Although weather may influence visits to Craters of the Moon, climate is responsible for the land and life found here. The monument's dry climate is typical of the high desert, with most precipitation coming through winter snows.
Year-round aridity preserves the delicate lava features, as moisture has little chance to erode the rock into soil for plants. The result is a landscape largely free of plant life on 2,000 year old lava flows that appear startlingly fresh.
Life in an Extreme Environment
Little precipitation. Drying winds. Extreme temperatures. It all seems like a recipe for a lifeless landscape. Yet a variety of plants and animals eke out a living provided they find some way to tolerate, avoid, or overcome these obstacles.
Sagebrush and other drought-tolerant shrubs and grasses dominate those places where soil is available. Sagebrush employs a web of roots near the surface coupled with a few deep ones to supply water during periods of extended drought.
To reduce its demand for moisture the plant grows two very different sets of leaves, making the most of what little water is available. Large three-lobed leaves grown during moist springtime conditions are dropped by midsummer and replaced with smaller leaves to minimize water loss during the rest of the year.
On the other hand, the pika, a small cranny dwelling cousin to the rabbit, thrives at Craters of the Moon despite climatic conditions that should drive the animal into the mountains. Pikas typically make their home in the small, safe crevices of rocky talus slopes high in the mountains. Unable to tolerate air temperatures above 80° F (27° C), their populations seem immune to the searing heat of summer on the lava fields. Using the cool shade of cavities within the lava provides refuge from predators and deadly heat alike. They venture out in search of food at dawn and dusk, when temperatures are milder.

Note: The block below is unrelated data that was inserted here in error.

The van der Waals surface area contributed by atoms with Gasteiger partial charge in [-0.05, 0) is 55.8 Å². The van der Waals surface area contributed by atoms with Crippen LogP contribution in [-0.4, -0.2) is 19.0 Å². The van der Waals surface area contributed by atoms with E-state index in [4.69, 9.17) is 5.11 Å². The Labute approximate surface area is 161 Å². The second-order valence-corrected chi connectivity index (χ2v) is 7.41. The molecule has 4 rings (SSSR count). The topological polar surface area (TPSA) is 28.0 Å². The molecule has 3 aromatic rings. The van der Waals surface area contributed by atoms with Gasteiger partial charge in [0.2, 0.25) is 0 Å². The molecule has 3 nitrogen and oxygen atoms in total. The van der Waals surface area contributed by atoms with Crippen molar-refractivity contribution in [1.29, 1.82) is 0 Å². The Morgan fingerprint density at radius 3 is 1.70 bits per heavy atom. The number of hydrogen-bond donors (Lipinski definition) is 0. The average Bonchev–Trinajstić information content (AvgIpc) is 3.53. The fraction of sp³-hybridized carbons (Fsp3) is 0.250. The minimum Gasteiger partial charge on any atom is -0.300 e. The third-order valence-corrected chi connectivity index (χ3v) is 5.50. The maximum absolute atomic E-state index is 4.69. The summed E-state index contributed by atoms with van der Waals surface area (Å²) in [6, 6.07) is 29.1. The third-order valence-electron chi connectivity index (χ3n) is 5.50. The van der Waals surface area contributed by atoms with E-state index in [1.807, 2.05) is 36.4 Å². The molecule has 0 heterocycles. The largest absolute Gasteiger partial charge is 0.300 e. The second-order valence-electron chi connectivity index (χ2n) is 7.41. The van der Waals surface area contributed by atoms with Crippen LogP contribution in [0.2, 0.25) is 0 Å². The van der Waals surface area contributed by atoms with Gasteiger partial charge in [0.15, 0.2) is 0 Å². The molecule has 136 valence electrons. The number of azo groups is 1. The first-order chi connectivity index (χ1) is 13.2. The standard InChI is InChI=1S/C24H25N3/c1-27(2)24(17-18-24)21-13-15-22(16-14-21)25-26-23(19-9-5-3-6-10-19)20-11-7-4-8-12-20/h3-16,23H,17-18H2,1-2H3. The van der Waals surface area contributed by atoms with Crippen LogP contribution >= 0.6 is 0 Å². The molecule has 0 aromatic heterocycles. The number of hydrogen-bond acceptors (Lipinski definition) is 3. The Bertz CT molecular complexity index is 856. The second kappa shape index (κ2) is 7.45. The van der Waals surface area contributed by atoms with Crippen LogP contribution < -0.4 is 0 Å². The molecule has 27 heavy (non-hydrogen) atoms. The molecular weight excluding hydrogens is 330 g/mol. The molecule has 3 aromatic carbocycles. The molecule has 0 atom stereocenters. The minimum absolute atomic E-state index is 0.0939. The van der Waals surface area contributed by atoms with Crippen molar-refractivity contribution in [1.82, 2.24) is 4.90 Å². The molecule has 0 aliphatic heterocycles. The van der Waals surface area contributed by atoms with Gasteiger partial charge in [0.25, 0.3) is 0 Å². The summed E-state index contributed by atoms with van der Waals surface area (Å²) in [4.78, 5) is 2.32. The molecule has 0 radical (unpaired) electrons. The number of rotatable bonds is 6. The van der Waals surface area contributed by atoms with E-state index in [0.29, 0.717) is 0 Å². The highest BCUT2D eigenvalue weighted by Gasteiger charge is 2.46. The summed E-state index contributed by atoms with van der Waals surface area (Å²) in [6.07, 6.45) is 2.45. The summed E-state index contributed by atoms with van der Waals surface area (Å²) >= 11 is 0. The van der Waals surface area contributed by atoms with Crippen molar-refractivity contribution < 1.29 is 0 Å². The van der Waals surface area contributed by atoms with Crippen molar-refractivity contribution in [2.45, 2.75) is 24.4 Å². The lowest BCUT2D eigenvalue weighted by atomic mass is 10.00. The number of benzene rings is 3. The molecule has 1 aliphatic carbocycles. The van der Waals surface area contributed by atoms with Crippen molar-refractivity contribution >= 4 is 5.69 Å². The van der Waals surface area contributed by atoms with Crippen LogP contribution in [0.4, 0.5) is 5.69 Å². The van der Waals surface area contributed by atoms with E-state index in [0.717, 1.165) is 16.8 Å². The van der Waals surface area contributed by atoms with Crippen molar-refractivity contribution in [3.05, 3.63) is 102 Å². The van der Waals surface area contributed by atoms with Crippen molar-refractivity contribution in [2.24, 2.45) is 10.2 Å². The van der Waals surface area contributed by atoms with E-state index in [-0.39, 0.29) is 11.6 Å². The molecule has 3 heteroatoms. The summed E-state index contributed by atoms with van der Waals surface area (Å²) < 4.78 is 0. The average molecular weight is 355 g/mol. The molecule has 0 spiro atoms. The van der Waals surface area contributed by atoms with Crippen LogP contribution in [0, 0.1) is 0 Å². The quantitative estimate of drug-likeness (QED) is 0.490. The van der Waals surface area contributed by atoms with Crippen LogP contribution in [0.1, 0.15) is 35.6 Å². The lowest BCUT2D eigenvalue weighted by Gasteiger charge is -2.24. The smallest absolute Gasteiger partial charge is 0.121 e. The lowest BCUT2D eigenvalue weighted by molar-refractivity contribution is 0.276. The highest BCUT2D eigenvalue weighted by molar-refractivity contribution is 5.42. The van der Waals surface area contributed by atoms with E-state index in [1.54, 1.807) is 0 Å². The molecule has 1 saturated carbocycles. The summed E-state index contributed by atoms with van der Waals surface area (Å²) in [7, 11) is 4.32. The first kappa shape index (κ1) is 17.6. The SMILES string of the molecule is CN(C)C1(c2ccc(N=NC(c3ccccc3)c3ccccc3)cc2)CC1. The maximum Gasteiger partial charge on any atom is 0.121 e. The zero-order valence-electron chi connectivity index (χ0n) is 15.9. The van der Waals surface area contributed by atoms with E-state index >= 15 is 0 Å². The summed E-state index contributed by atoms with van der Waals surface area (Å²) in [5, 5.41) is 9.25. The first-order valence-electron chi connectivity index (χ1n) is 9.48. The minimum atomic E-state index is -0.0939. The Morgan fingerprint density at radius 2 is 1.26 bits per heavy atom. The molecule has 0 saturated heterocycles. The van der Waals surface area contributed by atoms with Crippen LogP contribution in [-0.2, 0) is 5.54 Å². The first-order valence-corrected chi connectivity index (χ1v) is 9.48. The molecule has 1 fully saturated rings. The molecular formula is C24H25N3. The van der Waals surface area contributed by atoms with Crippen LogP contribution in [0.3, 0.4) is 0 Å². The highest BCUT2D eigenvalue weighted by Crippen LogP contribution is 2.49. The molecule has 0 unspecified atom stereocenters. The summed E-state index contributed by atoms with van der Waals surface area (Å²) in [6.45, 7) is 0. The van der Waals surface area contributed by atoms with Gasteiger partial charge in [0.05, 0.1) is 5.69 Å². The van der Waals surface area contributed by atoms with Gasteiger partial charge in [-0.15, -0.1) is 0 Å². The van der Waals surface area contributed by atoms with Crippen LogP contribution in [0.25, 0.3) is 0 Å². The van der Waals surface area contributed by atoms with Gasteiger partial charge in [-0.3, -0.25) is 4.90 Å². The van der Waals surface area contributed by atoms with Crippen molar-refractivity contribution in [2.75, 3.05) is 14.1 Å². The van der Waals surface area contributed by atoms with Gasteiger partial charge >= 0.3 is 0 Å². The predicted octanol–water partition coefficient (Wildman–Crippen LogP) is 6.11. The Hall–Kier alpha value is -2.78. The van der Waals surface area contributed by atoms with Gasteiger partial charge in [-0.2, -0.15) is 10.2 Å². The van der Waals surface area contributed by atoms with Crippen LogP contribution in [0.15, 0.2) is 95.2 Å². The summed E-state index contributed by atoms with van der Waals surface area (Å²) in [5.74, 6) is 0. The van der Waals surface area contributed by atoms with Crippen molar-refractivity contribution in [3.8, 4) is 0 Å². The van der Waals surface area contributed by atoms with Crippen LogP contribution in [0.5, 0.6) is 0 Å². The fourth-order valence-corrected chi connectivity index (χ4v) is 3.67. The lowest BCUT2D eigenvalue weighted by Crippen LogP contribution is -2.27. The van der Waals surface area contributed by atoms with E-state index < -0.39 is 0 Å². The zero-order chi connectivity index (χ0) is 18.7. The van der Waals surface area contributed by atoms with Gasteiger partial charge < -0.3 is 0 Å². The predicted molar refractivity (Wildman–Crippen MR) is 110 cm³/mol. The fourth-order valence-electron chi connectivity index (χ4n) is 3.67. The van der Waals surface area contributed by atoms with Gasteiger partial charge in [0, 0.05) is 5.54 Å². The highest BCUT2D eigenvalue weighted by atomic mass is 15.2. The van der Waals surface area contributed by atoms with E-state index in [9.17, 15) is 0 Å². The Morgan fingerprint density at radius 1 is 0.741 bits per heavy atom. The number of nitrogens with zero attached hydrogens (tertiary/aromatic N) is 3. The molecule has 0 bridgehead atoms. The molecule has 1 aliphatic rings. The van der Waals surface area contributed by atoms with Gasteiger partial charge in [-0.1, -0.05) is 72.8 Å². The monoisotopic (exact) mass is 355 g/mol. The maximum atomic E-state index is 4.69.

Pikas at Craters of the Moon face an uncertain future as global warming may lead to an even hotter and drier climate locally.
Though seemingly remote from big cities, air quality at Craters of the Moon is influenced by pollution sources near and far. Pollution impairs everything from plant growth to scenic views.
Several programs are currently in place to study climate-related data at Craters of the Moon. Rain and air samples are collected weekly and tested to measure ozone, mercury, and acid precipitation levels within the monument.
Because of the relatively pristine environment found at Craters of the Moon, the monument recently became a host site for the US Climate Reference Network program. Host sites collect a variety of weather-related data including temperature, precipitation, solar radiation, and surface winds. Spanning five decades, the data will provide scientists with the most accurate information to date on emerging climate trends across North America.